Estrogen patch reduces hallmark sign of Alzheimer's disease in postmenopausal women

By John Murphy, MDLinx
Published July 15, 2016

Key Takeaways

An estrogen skin patch reduced amyloid-beta deposits—an indication of Alzheimer’s disease—in newly postmenopausal women, reported a July 13, 2016 study in the Journal of Alzheimer’s Disease. If this finding is validated, it could be a game-changing treatment for preventing Alzheimer’s disease, the researchers predicted.

“This study showed, for the first time, that the brain amyloid deposition—a hallmark of Alzheimer’s disease—is reduced in newly postmenopausal women who received the 17β-Estradiol patch form of hormone therapy,” said lead author Kejal Kantarci, MD, MSc, Professor of Radiology at the Mayo Clinic, in Rochester, MN.

“Women with APOE ε4, who have a greater genetic risk for Alzheimer’s disease, particularly benefited from this therapy,” Dr. Kantarci added.

Previous studies of hormone therapy for Alzheimer’s disease have led to controversial results. In the Women’s Health Initiative Memory Study (WHIMS), hormone therapy increased the risk of dementia; however, the subjects in this study were women in late menopause—65 years old and older.

In this new study, researchers investigated whether estrogen could preserve neurological function and decrease the risk of dementia when given to women during a “window of opportunity” in early menopause—5 to 36 months after their final menstrual period. To do so, Mayo Clinic researchers used data from the Kronos Early Estrogen Prevention Study (KEEPS), a multi-center trial that tested whether hormone treatment could slow the progression of atherosclerosis in newly postmenopausal women, ages 42 to 59. (It couldn’t.)

In the KEEPS trial, subjects were randomized to one of three treatments: oral estrogen therapy, estrogen transdermal patch, or placebo pills and a placebo patch. Treatment continued for four years. Three years after treatment stopped and the trial had ended, the Mayo Clinic researchers performed positron emission tomography (PET) to scan for amyloid-beta deposits in a subset of 68 participants who had been enrolled in the KEEPS trial at the Mayo Clinic.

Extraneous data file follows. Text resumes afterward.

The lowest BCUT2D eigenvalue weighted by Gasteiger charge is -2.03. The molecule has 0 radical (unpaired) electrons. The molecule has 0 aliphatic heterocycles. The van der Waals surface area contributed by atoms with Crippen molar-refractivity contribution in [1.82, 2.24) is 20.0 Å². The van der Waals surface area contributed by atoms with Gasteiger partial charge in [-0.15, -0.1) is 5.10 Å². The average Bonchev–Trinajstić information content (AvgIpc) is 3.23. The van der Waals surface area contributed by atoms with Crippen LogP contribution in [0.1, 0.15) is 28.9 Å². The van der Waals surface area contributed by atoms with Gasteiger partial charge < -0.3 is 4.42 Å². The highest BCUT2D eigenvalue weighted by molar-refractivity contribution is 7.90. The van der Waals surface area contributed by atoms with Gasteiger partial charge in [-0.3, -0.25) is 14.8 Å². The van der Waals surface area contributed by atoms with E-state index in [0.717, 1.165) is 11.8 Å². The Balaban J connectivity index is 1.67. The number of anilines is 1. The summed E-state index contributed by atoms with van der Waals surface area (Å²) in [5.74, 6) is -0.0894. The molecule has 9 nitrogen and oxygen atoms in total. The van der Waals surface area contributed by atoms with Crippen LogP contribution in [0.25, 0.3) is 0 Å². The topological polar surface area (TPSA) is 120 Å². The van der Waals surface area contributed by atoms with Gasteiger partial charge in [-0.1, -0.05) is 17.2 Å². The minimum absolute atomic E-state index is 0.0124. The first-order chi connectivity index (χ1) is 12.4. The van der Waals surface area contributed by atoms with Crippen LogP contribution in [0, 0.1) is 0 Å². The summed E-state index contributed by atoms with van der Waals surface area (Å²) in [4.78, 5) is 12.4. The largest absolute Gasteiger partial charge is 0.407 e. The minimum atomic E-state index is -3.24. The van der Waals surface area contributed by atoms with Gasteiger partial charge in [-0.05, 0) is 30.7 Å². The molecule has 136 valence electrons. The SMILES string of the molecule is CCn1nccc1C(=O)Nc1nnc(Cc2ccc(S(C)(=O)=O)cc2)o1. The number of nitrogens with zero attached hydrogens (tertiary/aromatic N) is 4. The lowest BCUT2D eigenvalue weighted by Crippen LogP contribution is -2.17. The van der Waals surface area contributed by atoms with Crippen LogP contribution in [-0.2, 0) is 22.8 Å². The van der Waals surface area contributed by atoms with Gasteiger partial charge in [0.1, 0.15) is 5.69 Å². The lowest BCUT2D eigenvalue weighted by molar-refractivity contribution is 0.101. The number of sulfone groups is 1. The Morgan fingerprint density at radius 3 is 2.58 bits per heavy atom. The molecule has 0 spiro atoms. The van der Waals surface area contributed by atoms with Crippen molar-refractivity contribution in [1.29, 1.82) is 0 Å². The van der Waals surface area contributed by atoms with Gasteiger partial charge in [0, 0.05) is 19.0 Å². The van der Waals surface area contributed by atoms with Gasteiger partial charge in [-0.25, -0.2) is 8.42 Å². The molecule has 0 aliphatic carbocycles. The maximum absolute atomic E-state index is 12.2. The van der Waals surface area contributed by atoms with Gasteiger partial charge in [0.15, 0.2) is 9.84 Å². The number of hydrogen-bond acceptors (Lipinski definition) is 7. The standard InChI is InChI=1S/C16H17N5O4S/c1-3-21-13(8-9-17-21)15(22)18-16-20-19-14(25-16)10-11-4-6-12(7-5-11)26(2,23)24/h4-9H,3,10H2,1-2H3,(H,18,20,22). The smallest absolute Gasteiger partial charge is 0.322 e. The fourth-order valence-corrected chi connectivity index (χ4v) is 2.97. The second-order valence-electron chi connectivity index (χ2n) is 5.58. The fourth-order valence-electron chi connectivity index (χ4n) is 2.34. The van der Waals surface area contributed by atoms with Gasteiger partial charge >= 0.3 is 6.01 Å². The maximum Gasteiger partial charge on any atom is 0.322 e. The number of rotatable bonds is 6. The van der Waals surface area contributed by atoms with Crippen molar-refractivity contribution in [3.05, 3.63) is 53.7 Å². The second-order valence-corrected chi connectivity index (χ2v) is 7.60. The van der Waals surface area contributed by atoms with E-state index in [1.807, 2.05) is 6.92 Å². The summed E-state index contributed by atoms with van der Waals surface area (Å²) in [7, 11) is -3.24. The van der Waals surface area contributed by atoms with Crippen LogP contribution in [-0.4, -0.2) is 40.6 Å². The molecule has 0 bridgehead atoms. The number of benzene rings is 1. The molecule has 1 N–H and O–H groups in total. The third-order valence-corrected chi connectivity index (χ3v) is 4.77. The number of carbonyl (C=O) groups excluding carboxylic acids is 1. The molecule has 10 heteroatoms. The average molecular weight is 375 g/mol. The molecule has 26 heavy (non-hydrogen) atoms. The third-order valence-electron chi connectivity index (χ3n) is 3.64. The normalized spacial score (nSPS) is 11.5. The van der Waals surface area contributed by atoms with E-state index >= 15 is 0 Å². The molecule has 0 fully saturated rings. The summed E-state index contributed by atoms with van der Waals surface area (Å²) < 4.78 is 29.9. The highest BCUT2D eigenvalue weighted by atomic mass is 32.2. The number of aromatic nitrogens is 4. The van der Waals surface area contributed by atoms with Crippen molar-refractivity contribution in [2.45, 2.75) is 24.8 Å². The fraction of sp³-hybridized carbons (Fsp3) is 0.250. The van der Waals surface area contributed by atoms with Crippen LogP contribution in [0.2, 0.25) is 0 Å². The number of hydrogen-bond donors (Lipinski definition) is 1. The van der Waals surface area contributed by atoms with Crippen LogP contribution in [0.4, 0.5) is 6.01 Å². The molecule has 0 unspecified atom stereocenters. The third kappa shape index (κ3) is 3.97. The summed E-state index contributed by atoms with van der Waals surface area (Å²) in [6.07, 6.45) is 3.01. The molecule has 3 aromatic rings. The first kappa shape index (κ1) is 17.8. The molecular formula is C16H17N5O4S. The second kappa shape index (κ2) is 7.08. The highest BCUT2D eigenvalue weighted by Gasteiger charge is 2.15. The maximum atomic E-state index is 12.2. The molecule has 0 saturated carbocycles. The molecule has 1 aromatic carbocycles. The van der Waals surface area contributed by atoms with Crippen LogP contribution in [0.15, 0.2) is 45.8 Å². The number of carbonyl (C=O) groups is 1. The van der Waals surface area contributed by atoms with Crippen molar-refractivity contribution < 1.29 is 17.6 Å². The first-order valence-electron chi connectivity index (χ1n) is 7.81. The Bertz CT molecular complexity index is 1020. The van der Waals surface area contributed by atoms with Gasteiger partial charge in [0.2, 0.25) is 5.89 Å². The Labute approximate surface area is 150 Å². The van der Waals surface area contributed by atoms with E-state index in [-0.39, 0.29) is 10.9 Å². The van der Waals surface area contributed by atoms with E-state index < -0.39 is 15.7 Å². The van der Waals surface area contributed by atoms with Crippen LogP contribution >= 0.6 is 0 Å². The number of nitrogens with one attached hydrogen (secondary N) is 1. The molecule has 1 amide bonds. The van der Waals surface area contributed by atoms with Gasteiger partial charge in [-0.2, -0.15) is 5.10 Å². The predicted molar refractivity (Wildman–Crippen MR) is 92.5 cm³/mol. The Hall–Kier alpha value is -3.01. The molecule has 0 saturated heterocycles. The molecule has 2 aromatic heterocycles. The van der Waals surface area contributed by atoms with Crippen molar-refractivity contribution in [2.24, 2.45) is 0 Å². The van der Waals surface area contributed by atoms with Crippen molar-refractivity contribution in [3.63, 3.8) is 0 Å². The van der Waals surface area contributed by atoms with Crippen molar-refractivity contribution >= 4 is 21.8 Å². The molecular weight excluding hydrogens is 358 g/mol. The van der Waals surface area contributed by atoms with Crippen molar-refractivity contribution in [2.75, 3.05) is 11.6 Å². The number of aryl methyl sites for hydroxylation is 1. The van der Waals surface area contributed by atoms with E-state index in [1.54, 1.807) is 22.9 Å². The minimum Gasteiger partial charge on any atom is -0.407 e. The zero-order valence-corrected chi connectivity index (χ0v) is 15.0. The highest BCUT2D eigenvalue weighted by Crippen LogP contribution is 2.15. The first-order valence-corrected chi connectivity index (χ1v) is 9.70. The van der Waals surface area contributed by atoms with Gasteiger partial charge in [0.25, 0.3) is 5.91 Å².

After the researchers adjusted for age, women treated with the transdermal patch had lower measures of amyloid-beta deposits compared with those in the placebo group. However, women treated with oral estrogen therapy did not show fewer amyloid deposits.

The transdermal patch particularly lowered amyloid-beta levels in women with the APOE ε4 genotype. "Women who are APOE ε4 carriers are at a higher risk for Alzheimer’s disease-related pathology and may benefit most from preventive interventions at an early age,” the authors wrote.

Given these results, the Mayo Clinic investigators are now seeking funding to perform PET imaging for beta-amyloid at eight more KEEPS trial sites around the U.S.

“If our results are confirmed in the larger group of women, this finding has the potential to change the concepts for preventive interventions that drive the Alzheimer’s disease field today,” Dr. Kantarci said. “It also may have a significant impact on women making the decision to use hormone therapy in the early postmenopausal years.”

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